Waterstolls Beauty II is an example of two rare bloodlines crossed to preserve rarity. Her sire is Greenfield Gay Lad, also in the rare bloodlines list. Her dam, Waterstolls Beauty, made the rare bloodlines list when she was being bred a decade ago. Beauty’s dam is from the Greenfield stud, ponies from which repeatedly show up in pedigrees with rare elements. Her sire, Waverhead Rob, is on the list of ponies that show up in pedigrees with rare elements.
The second example takes a different approach to conserving rarity: linebreeding. Greenhead Alfred’s parents are half-brother and half-sister; his grand-dam on both sides was Boltonabbey Blackbird, herself on the rare bloodlines list when she was being bred several years ago.
The Art of Rare Breeding
Breeding high quality animals is an art, especially when breeding is constrained by a closed stud book and a written standard as the Fell Pony breed has. Producing high quality animals within the context of a rare breed takes that art to a higher level. Consistently producing high quality over time requires finding suitable outcrosses, which in a rare breed is challenging because the gene pool is already limited. The work of identifying rare bloodlines that can supply outcrosses is time-consuming. Then the quality of those outcrosses must be assessed. Improving the quality of the outcrosses without losing their genetic diversity is one more hurdle that is especially challenging in equine breeds because of their long reproductive cycle. Long-time breeders of the Fell Pony have been making trade-offs between relatedness and quality since their involvement with the breed began. It will be up to thoughtful breeders of the Fell Pony to determine if the ponies on the rare bloodlines list presented here are worthy of a conservation effort for the genetic diversity they represent.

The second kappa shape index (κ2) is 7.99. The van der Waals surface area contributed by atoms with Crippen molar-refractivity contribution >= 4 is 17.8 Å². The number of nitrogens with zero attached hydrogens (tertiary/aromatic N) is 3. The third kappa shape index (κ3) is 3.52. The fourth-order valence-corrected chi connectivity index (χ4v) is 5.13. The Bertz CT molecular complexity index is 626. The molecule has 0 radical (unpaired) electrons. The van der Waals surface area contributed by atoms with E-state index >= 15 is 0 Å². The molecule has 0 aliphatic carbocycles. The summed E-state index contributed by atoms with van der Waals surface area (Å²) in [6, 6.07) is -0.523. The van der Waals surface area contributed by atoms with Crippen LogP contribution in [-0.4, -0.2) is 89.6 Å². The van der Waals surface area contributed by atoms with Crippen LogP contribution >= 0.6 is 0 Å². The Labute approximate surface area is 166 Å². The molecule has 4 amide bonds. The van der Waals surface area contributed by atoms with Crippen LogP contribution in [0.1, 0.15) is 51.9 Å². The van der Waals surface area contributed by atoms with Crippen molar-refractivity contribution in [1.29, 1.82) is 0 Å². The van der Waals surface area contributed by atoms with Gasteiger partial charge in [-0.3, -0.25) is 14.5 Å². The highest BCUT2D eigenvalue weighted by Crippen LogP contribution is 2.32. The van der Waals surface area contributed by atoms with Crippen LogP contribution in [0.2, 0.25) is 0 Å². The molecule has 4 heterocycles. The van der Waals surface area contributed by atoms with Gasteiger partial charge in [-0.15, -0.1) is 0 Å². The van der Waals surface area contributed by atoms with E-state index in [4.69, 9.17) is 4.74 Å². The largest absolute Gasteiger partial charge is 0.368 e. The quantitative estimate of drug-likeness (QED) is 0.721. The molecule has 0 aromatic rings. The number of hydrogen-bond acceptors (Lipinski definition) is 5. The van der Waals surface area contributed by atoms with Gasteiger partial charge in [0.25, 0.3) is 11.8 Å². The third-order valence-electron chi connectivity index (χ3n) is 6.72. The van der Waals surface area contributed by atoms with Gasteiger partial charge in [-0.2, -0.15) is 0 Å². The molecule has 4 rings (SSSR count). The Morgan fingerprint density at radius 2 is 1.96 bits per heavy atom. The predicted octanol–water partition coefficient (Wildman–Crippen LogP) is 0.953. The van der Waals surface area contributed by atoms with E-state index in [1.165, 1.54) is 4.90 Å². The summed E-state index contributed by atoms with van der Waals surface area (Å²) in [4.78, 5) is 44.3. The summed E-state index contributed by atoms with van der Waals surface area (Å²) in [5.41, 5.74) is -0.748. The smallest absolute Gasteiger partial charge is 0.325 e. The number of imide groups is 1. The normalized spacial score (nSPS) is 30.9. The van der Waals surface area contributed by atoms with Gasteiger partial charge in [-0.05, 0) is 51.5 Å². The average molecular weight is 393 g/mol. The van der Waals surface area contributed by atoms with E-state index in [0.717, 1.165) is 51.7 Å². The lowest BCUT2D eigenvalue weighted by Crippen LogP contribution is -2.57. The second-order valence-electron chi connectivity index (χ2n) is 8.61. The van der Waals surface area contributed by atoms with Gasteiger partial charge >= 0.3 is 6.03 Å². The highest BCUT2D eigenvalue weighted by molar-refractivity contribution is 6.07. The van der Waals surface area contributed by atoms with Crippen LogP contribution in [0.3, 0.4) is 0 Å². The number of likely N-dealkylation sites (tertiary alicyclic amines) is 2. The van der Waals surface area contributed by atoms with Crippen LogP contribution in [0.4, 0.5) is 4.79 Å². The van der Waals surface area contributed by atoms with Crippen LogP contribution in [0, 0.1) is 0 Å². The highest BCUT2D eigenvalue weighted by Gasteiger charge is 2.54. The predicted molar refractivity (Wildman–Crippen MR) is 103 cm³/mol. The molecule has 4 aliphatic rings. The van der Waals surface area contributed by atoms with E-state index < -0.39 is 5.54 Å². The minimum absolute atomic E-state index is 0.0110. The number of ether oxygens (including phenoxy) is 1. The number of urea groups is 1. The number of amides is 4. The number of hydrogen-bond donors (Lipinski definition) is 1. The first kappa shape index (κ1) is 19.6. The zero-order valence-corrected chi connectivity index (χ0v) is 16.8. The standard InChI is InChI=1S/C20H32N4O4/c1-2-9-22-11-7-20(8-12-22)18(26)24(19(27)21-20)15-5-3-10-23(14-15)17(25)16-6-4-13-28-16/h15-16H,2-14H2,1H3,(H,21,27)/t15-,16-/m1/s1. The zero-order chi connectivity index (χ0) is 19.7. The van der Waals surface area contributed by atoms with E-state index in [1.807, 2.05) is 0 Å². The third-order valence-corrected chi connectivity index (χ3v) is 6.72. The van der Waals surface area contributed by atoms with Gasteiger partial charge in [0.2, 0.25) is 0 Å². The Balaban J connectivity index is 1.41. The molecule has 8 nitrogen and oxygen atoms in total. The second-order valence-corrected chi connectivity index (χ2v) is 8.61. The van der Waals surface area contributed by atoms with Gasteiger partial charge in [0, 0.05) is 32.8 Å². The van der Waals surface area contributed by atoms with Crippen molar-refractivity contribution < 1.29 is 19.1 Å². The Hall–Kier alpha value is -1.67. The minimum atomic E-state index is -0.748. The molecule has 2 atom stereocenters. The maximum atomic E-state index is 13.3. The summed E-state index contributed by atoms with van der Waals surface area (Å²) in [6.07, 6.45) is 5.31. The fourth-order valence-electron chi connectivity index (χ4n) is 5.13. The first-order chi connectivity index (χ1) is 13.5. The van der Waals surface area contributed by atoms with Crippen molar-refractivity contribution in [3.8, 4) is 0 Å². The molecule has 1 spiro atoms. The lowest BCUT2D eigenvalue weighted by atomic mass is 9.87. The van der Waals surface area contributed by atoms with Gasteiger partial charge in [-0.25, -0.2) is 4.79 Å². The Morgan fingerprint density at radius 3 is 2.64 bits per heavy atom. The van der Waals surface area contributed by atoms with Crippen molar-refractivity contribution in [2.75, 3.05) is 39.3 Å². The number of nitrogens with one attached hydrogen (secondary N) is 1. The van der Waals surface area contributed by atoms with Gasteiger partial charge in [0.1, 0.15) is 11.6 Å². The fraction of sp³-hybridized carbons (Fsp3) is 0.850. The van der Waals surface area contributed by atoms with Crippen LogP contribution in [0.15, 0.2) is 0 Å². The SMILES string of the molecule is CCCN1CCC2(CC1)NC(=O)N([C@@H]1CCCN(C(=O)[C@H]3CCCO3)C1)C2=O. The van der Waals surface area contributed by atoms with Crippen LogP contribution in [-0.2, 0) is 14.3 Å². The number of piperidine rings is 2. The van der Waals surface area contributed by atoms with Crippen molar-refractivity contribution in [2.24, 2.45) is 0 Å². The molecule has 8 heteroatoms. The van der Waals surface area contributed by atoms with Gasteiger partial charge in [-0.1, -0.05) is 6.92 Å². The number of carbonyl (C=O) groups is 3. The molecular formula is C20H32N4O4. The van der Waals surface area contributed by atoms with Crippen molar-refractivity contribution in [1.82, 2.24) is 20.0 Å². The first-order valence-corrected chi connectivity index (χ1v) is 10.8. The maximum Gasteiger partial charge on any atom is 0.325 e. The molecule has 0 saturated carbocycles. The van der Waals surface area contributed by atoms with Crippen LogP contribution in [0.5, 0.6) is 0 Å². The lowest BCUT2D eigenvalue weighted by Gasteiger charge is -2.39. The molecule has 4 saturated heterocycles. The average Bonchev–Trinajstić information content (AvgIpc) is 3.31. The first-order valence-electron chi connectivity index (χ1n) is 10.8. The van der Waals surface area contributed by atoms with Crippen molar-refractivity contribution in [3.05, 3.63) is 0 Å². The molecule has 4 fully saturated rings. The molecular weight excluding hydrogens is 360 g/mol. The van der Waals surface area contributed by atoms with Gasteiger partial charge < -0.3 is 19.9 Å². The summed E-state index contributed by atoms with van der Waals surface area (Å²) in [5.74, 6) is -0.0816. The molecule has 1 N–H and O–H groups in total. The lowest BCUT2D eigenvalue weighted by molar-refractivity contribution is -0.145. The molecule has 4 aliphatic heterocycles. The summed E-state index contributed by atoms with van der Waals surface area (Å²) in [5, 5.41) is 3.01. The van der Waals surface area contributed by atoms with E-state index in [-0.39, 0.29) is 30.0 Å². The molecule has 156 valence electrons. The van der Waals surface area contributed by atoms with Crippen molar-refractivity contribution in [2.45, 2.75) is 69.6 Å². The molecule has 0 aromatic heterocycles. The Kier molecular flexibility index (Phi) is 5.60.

Note on footnotes: raresteeds.com no longer exists but the data is in possession of the author.
Murray, David Anthony. The Fell Pony: grazing characteristics and breed profile – a preliminary assessment. 2005, Earthwatch Institute, p. 42, citing Dr. Gareth Thomas’ PhD dissertation.
Pedigrees of ponies with low MK and high IC were reviewed and replications identified. Greenhead Alfred and Wellbrow Pegasus were the only ponies in this class in the 2007 parents list.
Courtesy Fell Pony Pedigree Information Service of raresteeds.com.
This list compiled from Sires and Dams with foals in 2007 that have low MKs and low ICs and more than four generations in their pedigrees.Courtesy raresteeds.com Fell Pony Pedigree Information Service
This article appears in the book Fell Ponies: Observations on the Breed, the Breed Standard, and Breeding, available internationally by clicking here.